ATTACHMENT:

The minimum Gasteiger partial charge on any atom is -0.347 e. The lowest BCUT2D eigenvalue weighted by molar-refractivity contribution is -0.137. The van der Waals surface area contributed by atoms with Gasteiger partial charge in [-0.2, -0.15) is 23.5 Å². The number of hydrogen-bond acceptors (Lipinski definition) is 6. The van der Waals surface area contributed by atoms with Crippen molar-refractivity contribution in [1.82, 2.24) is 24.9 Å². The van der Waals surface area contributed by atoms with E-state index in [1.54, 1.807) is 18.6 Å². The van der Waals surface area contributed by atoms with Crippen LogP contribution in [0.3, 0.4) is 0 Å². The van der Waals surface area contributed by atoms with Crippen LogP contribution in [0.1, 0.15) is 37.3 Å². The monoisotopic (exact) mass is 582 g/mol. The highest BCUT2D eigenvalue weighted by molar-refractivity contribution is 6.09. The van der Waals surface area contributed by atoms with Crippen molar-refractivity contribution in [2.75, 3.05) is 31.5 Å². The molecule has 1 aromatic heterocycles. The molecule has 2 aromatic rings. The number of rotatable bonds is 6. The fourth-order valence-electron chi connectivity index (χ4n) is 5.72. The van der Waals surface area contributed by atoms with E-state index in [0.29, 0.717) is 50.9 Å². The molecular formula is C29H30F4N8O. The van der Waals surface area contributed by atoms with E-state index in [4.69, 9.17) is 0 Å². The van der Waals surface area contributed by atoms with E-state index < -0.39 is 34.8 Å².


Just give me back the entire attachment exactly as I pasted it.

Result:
The minimum Gasteiger partial charge on any atom is -0.347 e. The lowest BCUT2D eigenvalue weighted by molar-refractivity contribution is -0.137. The van der Waals surface area contributed by atoms with Gasteiger partial charge in [-0.2, -0.15) is 23.5 Å². The number of hydrogen-bond acceptors (Lipinski definition) is 6. The van der Waals surface area contributed by atoms with Crippen molar-refractivity contribution in [1.82, 2.24) is 24.9 Å². The van der Waals surface area contributed by atoms with E-state index in [1.54, 1.807) is 18.6 Å². The van der Waals surface area contributed by atoms with Crippen LogP contribution in [0.3, 0.4) is 0 Å². The van der Waals surface area contributed by atoms with Crippen LogP contribution in [0.1, 0.15) is 37.3 Å². The monoisotopic (exact) mass is 582 g/mol. The highest BCUT2D eigenvalue weighted by molar-refractivity contribution is 6.09. The van der Waals surface area contributed by atoms with Crippen molar-refractivity contribution in [2.75, 3.05) is 31.5 Å². The molecule has 1 aromatic heterocycles. The molecule has 2 aromatic rings. The number of rotatable bonds is 6. The fourth-order valence-electron chi connectivity index (χ4n) is 5.72. The van der Waals surface area contributed by atoms with E-state index in [0.29, 0.717) is 50.9 Å². The molecular formula is C29H30F4N8O. The van der Waals surface area contributed by atoms with E-state index in [4.69, 9.17) is 0 Å². The van der Waals surface area contributed by atoms with E-state index < -0.39 is 34.8 Å².